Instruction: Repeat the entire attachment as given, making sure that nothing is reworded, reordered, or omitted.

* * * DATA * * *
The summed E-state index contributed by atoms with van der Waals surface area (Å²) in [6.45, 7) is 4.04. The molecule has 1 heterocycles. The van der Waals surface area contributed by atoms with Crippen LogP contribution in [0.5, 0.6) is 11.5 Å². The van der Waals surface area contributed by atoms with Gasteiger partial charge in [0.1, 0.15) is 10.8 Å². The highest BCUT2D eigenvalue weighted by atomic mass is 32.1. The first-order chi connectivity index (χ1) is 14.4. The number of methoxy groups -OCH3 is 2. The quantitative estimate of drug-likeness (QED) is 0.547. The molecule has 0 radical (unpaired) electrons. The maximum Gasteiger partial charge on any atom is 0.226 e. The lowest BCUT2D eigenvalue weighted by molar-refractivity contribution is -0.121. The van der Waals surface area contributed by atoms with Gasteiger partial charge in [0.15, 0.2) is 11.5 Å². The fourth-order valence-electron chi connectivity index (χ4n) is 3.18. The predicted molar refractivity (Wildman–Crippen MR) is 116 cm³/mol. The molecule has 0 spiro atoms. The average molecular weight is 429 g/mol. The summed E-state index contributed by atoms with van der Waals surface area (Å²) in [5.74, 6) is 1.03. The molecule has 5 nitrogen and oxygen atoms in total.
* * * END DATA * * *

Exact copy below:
The summed E-state index contributed by atoms with van der Waals surface area (Å²) in [6.45, 7) is 4.04. The molecule has 1 heterocycles. The van der Waals surface area contributed by atoms with Crippen LogP contribution in [0.5, 0.6) is 11.5 Å². The van der Waals surface area contributed by atoms with Gasteiger partial charge in [0.1, 0.15) is 10.8 Å². The highest BCUT2D eigenvalue weighted by atomic mass is 32.1. The first-order chi connectivity index (χ1) is 14.4. The number of methoxy groups -OCH3 is 2. The quantitative estimate of drug-likeness (QED) is 0.547. The molecule has 0 radical (unpaired) electrons. The maximum Gasteiger partial charge on any atom is 0.226 e. The lowest BCUT2D eigenvalue weighted by molar-refractivity contribution is -0.121. The van der Waals surface area contributed by atoms with Gasteiger partial charge in [0.15, 0.2) is 11.5 Å². The fourth-order valence-electron chi connectivity index (χ4n) is 3.18. The predicted molar refractivity (Wildman–Crippen MR) is 116 cm³/mol. The molecule has 0 spiro atoms. The average molecular weight is 429 g/mol. The summed E-state index contributed by atoms with van der Waals surface area (Å²) in [5.74, 6) is 1.03. The molecule has 5 nitrogen and oxygen atoms in total.